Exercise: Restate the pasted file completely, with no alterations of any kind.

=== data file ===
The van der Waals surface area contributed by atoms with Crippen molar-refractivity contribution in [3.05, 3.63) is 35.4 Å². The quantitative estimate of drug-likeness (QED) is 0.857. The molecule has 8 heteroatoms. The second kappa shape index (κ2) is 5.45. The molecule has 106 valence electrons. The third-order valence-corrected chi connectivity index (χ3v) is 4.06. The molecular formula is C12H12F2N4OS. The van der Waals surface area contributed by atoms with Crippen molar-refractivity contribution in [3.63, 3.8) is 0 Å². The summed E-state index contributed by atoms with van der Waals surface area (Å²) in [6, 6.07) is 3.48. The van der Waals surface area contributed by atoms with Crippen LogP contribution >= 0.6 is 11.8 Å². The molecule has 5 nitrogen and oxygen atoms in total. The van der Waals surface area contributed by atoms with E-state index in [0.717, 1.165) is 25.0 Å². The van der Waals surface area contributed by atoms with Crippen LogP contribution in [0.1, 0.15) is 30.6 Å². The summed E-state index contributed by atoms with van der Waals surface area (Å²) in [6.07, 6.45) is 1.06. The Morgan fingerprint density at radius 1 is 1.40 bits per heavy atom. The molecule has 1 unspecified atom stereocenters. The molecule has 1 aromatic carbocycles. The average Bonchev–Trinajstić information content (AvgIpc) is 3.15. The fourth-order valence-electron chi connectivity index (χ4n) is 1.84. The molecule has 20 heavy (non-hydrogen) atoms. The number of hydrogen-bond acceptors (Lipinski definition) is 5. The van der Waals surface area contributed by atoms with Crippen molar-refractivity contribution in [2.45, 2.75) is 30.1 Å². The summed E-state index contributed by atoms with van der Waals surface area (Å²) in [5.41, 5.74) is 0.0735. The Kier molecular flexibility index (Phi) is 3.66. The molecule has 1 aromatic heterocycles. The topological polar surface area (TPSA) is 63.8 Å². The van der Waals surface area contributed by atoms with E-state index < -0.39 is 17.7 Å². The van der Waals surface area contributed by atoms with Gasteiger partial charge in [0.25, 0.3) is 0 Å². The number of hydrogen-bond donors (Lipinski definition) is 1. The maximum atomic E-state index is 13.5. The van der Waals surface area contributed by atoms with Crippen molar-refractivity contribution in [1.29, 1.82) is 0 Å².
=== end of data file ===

The van der Waals surface area contributed by atoms with Crippen molar-refractivity contribution in [3.05, 3.63) is 35.4 Å². The quantitative estimate of drug-likeness (QED) is 0.857. The molecule has 8 heteroatoms. The second kappa shape index (κ2) is 5.45. The molecule has 106 valence electrons. The third-order valence-corrected chi connectivity index (χ3v) is 4.06. The molecular formula is C12H12F2N4OS. The van der Waals surface area contributed by atoms with Crippen molar-refractivity contribution in [3.63, 3.8) is 0 Å². The summed E-state index contributed by atoms with van der Waals surface area (Å²) in [6, 6.07) is 3.48. The van der Waals surface area contributed by atoms with Crippen LogP contribution >= 0.6 is 11.8 Å². The molecule has 5 nitrogen and oxygen atoms in total. The van der Waals surface area contributed by atoms with E-state index in [0.717, 1.165) is 25.0 Å². The van der Waals surface area contributed by atoms with Crippen LogP contribution in [0.1, 0.15) is 30.6 Å². The summed E-state index contributed by atoms with van der Waals surface area (Å²) in [6.07, 6.45) is 1.06. The Morgan fingerprint density at radius 1 is 1.40 bits per heavy atom. The molecule has 1 unspecified atom stereocenters. The molecule has 1 aromatic carbocycles. The average Bonchev–Trinajstić information content (AvgIpc) is 3.15. The fourth-order valence-electron chi connectivity index (χ4n) is 1.84. The molecule has 20 heavy (non-hydrogen) atoms. The number of hydrogen-bond acceptors (Lipinski definition) is 5. The van der Waals surface area contributed by atoms with Crippen molar-refractivity contribution in [2.45, 2.75) is 30.1 Å². The summed E-state index contributed by atoms with van der Waals surface area (Å²) in [5.41, 5.74) is 0.0735. The Kier molecular flexibility index (Phi) is 3.66. The molecule has 1 aromatic heterocycles. The topological polar surface area (TPSA) is 63.8 Å². The van der Waals surface area contributed by atoms with E-state index < -0.39 is 17.7 Å². The van der Waals surface area contributed by atoms with Gasteiger partial charge in [0.25, 0.3) is 0 Å². The number of hydrogen-bond donors (Lipinski definition) is 1. The maximum atomic E-state index is 13.5. The van der Waals surface area contributed by atoms with Crippen molar-refractivity contribution in [1.29, 1.82) is 0 Å².